From the classic James to 80s fave Jason to the trendy Jayden, the most frequently heard boys’ names start with J. So does today’s choice – but this one is a rarity.

Thanks to Lola for suggesting our Name of the Day: Jubal.

Jubal has an inviting musical meaning. Crack open your Bible to the Book of Genesis, and there he is -history’s first musician. All those who play the lyre, harp and the flute are in his debt, as legend has it that he invented them.

Some contend that Jubal comes from the Hebrew yabal, or stream. Others cite a more appropriately musical meaning. Jubal could also link to a term – yobhel – for the blast from a ram’s horn, an early instrument.

While either attribution is pleasant, it hasn’t been enough to make Jubal among the popular J- names. He’s never ranked in the US top 1000. In fact, he’s been used so sparingly that we can cite virtually every use here. Besides the Biblical music man, we find:

  • Unrepentant Civil War General Jubal Anderson Early. He fled the US when the Confederacy surrendered, briefly living abroad in Cuba and Canada, and later wrote his memoirs before returning to his Virginia home. While his writings serve as an important part of the historical record, he apparently never fully accepted that the South had lost.
  • The historical figure inspired at least two fictional bearers of the name. The first is a bounty hunter on cult favorite Firefly. That Jubal Early has the distinction of uttering the very last words on the last episode of the show.
  • Robert A. Heinlein’s Stranger in a Strange Land featured Jubal Harshaw. He’s not terribly inspiring to parents, either.
  • On the silver screen we find Jubal, a 1956 Western. Glenn Ford played Jubal. It wasn’t much of a hit, but you might find it on AMC some night. This character was inspired by the Biblical figure.

A few other Jubals appear in the US census records, but it never took off.

Today the name feels a little bit Southern-fried, but overall quite jaunty. It’s pronounced JOO bahl, a simple enough sound. In fact, jubilee traces its roots to the same word.

Still, this one might be too unusual for a first name. Musical parents might consider tucking Jubal in the middle spot, just like Christina Aguilera’s Max Liron. It’s a more inventive way to get the middle initial J. than Joseph.

About Abby Sandel

Whether you're naming a baby, or just all about names, you've come to the right place! Appellation Mountain is a haven for lovers of obscure gems and enduring classics alike.

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What do you think?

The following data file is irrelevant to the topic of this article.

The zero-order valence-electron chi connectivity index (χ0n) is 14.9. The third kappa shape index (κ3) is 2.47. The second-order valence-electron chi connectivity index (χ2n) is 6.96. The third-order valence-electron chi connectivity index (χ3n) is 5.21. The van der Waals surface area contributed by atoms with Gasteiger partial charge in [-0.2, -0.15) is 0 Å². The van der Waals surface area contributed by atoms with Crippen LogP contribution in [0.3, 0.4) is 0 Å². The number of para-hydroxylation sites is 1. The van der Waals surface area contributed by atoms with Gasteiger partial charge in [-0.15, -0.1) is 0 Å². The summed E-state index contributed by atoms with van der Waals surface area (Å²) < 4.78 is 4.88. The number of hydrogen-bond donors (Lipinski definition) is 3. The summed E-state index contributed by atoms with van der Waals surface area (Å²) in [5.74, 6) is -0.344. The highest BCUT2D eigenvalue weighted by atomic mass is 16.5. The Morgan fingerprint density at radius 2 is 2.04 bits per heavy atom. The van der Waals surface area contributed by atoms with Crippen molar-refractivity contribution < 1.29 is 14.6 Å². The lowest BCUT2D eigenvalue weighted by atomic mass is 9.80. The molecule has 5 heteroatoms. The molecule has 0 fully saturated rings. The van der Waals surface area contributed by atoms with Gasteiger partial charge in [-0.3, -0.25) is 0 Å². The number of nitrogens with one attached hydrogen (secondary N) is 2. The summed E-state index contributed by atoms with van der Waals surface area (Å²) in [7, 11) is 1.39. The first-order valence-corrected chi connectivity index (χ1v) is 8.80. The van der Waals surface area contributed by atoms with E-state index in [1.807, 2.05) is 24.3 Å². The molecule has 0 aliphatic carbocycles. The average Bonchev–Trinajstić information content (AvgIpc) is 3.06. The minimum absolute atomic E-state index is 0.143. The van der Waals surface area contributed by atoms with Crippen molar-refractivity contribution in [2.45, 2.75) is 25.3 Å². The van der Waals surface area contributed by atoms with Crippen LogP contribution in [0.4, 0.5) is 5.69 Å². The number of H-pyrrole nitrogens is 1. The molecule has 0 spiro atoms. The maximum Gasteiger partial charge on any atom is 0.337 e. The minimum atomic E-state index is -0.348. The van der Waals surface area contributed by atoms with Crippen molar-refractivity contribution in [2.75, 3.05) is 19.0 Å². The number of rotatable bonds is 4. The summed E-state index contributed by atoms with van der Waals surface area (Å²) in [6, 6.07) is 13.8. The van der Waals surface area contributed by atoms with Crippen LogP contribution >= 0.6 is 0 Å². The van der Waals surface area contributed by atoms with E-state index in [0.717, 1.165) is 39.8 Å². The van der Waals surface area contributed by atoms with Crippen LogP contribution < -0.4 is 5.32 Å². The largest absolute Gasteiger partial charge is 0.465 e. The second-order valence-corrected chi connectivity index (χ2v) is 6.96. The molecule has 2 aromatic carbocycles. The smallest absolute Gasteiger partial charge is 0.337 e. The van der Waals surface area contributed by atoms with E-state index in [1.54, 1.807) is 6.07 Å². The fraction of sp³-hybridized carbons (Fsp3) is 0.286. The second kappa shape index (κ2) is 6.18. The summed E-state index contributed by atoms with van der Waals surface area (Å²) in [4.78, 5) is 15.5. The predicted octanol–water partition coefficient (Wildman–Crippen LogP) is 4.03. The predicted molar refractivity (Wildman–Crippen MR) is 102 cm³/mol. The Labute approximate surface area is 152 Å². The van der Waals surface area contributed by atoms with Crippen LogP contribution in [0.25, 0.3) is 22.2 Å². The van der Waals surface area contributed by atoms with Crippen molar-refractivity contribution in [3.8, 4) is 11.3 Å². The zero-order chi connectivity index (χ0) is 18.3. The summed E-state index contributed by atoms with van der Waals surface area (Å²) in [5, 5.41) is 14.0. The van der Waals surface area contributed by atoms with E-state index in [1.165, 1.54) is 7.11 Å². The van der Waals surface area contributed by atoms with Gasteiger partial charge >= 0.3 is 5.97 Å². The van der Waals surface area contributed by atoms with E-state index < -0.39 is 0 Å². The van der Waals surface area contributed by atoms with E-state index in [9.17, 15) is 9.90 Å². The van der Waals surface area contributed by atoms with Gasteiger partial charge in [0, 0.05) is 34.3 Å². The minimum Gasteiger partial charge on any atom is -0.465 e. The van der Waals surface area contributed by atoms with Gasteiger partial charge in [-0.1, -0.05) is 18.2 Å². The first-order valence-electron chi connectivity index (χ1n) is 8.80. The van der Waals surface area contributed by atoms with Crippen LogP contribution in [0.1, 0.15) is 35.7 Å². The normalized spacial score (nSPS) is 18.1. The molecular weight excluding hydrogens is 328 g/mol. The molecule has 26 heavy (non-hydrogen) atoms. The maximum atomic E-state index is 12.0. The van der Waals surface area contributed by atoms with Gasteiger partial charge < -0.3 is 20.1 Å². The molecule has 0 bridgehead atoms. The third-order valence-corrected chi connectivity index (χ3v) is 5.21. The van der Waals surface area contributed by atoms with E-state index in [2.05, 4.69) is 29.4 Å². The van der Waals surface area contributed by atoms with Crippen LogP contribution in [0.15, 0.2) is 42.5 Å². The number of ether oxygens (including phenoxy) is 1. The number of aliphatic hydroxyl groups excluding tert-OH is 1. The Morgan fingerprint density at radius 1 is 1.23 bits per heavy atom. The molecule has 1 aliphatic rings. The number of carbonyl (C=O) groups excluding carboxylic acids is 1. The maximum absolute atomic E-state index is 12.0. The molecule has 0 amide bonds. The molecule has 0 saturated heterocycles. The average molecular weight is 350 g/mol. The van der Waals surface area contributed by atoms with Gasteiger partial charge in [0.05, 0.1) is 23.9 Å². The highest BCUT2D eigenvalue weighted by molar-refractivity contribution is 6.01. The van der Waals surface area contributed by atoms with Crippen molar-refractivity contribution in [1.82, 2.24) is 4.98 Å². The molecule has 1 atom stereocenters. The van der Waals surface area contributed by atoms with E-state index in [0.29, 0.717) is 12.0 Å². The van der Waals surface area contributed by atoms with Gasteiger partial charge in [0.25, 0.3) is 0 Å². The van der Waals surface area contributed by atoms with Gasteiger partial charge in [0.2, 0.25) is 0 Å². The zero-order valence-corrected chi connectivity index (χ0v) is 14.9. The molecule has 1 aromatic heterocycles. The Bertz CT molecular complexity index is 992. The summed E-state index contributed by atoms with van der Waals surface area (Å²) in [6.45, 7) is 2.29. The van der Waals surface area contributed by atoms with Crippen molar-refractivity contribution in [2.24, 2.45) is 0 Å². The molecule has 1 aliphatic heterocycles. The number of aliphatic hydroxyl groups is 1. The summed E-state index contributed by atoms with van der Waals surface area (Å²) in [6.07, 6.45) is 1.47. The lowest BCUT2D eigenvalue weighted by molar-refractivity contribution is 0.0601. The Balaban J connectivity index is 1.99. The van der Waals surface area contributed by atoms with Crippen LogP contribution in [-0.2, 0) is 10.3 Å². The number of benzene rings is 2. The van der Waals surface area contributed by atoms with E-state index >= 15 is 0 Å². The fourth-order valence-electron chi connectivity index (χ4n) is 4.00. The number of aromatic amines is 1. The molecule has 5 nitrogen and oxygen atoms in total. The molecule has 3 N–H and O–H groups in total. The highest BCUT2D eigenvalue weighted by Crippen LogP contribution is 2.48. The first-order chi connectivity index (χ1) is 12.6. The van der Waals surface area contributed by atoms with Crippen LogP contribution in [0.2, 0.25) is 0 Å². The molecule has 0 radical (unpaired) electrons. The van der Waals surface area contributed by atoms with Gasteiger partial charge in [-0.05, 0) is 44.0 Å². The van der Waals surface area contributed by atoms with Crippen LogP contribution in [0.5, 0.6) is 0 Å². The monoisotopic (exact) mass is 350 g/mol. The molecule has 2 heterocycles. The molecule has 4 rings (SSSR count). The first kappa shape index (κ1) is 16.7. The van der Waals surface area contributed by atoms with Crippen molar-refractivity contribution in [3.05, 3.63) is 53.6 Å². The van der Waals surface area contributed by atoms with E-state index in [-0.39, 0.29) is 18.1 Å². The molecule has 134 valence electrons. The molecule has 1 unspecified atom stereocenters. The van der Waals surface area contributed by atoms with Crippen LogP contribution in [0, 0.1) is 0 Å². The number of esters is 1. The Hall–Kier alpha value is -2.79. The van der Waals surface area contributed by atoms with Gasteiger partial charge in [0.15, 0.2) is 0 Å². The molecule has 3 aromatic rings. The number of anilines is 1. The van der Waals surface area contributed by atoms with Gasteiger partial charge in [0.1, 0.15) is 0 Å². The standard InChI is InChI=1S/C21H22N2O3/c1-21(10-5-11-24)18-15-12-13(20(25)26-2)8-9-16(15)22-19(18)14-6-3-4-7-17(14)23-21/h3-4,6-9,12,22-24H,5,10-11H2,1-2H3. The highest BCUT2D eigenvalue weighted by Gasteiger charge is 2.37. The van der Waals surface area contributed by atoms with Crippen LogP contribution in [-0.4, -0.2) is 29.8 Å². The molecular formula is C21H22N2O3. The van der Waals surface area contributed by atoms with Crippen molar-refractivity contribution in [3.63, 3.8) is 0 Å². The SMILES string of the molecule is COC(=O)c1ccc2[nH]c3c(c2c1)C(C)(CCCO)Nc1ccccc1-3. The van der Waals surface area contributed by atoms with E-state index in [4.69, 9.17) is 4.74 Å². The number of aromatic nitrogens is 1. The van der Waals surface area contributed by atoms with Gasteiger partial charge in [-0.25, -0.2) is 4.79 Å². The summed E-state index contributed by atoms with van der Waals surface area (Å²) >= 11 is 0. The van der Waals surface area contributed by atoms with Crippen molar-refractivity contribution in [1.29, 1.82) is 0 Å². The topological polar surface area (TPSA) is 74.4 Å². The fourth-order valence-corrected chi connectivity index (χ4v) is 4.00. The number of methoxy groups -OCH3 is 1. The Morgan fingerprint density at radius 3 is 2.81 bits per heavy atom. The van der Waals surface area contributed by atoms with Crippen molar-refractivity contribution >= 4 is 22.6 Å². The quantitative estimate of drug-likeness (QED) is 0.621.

1. well…. distinctive..but I don’t love the sound of either syllable and I agree on potential bad nicknames. I’m afraid most of my boy name favorites are not adventurous. for a J name I”d much rather have Jonathan, Joseph or Jason (but not Jayden). and I just really love the name John.. I know, is now considered a boring name by many.. and still pretty well used. But he might actually stand out a little on a playground among the Jaden-Brayden crowd. But I’d use a distinctive middle name. My last name is very unusual and is pronounced but not spelled the same as a common word in English… it draws enough attention so I like a familiar first name with it. But I’m sure I could come up with some unusual boy’s names I like.

  2. I don’t really care for this one. A possible nickname for him, Ju, might get him made fun of, especially if the kid ends up being born into a Jewish family.

    It is not terrible though. I just wouldn’t use it.

    It also reminds me of a folk tale I read when I was in 8th or 9th grade. One of the characters was named Jubal. It was in a book of scary stories, along with alot of other ones. Good book. that’s a link to the author’s page. The book is called SHORT & SHIVERY: Thirty Chilling Tales. The author wrote alot of books like this, but the first one is the only one I’ve read so far.

  3. Oh, Lola, I knew there was an unpleasant association, but I couldn’t quite think of it! That’s it, though. I like Jubal’s sound but am conflicted because of the “slave name” connotation. I also fear “Jew Balls.” Eventually some smart aleck would think that up. I wouldn’t use it myself, but Jubal is distinctive and actually quite lovely. I never thought about this name before, but I think I rather like it!

  4. Heinlein’s where I found Jubal but the bible’s where I fell in love with him. He’s definitely middle material but not because I think he’ll be teased (Who, me, with Cosmo, Remus, Cassius and such on her lists?) No, it’s because he was also historically used as a slave name somewhat frequently. It show up in rolls of the time (having a darling of a cousin in SC helps with things like that) and that taints him a teensy bit for me. He’s so cheerful, handsome and yes, lyrical, that I can’t help but hang onto him despite that.
    I can’t see him appealing to a whole lot of people so I’m hoping that he’ll remain uncommon, even as a middle. I like my middles to be distinctive! 🙂